Tuesday, May 29, 2012

True Grit by Charles Portis

Charles Portis has been acclaimed as one of America’s foremost comic writers. True Grit is his most famous novel. First published in 1968, and the basis for the movie of the same name starring John Wayne (for which he won his only Academy Award), it tells the story of Mattie Ross, a fourteen-year-old girl from Dardanelle, Arkansas, who sets out in the winter of eighteen seventy-something to avenge the murder of her father. Since not even Mattie (who is no self-doubter) would ride into Indian Territory alone, she "convinces" one-eyed "Rooster" Cogburn, the meanest available U.S. Marshall, to tag along with her. As Mattie outdickers and outmaneuvers the hard-bitten types in her path, as her performance under fire makes them eat their words, her indestructible vitality and harsh innocence by turns amuse, horrify and touch the reader. What happens — to Mattie, to the gang of outlaws unfortunate enough to tangle with her — rings with the dramatic rightness of legend and the marvelous overtones, the continual surprises, of personality. True Grit is eccentric, cool, straight and unflinching, like Mattie herself, who tells the story a half-century later in a voice that sounds strong and sure enough to outlast us all.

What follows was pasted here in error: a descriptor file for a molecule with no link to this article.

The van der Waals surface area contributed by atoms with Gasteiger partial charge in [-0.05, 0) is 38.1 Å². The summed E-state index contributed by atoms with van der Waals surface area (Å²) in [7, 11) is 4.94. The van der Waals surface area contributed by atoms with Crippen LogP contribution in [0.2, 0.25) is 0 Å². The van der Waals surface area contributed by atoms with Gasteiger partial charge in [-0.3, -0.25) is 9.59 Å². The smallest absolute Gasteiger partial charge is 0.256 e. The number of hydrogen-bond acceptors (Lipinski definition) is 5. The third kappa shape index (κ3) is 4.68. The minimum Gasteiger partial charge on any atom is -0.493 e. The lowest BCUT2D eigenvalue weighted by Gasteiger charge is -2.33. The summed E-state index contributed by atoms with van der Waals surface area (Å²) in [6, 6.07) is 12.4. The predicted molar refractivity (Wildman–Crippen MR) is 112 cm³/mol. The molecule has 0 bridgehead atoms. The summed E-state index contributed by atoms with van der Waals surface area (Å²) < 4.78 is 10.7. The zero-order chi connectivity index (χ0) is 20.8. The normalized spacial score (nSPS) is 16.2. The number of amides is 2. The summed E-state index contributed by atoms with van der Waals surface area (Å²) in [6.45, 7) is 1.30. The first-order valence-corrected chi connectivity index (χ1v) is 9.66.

My take: 4 looks
I am amazed at how close (at least the first) movie is to the book. I could almost follow along in the book while watching. Maybe this was because an actor, Hume Cronyn, wrote the screenplay. In any case, only the ending is a bit different.

The telling of the story by a woman who is recalling her 14th year makes for a good story. There is some reflection but not much, and there is not much internal monologue. With that said, this book is driven by dialogue. Witty, clever, revealing and character-building dialogue. There are one-liners here that would work on a comedy stage in current time, but at the same time reflecting the old west as it was: harsh, cruel and providing little time for emotional softness.

The story is a good one, but one that probably would not have read if it were not for the movie. However, I will read more by Portis.

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